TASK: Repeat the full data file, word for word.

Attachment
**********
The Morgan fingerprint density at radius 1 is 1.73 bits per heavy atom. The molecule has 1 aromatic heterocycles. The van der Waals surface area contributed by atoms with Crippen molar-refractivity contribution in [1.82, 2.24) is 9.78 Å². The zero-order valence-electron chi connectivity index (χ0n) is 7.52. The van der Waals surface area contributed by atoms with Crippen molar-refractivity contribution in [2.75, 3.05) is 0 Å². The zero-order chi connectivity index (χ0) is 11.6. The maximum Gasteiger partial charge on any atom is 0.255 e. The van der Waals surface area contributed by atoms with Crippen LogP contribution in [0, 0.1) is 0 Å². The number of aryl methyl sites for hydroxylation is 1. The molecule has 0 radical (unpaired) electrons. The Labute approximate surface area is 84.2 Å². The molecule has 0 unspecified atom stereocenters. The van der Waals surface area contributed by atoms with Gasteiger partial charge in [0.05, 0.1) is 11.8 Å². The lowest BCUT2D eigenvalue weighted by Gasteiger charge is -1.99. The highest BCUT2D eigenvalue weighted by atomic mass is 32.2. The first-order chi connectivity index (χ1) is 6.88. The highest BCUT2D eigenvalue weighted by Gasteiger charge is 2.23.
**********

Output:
The Morgan fingerprint density at radius 1 is 1.73 bits per heavy atom. The molecule has 1 aromatic heterocycles. The van der Waals surface area contributed by atoms with Crippen molar-refractivity contribution in [1.82, 2.24) is 9.78 Å². The zero-order valence-electron chi connectivity index (χ0n) is 7.52. The van der Waals surface area contributed by atoms with Crippen molar-refractivity contribution in [2.75, 3.05) is 0 Å². The zero-order chi connectivity index (χ0) is 11.6. The maximum Gasteiger partial charge on any atom is 0.255 e. The van der Waals surface area contributed by atoms with Crippen LogP contribution in [0, 0.1) is 0 Å². The number of aryl methyl sites for hydroxylation is 1. The molecule has 0 radical (unpaired) electrons. The Labute approximate surface area is 84.2 Å². The molecule has 0 unspecified atom stereocenters. The van der Waals surface area contributed by atoms with Gasteiger partial charge in [0.05, 0.1) is 11.8 Å². The lowest BCUT2D eigenvalue weighted by Gasteiger charge is -1.99. The highest BCUT2D eigenvalue weighted by atomic mass is 32.2. The first-order chi connectivity index (χ1) is 6.88. The highest BCUT2D eigenvalue weighted by Gasteiger charge is 2.23.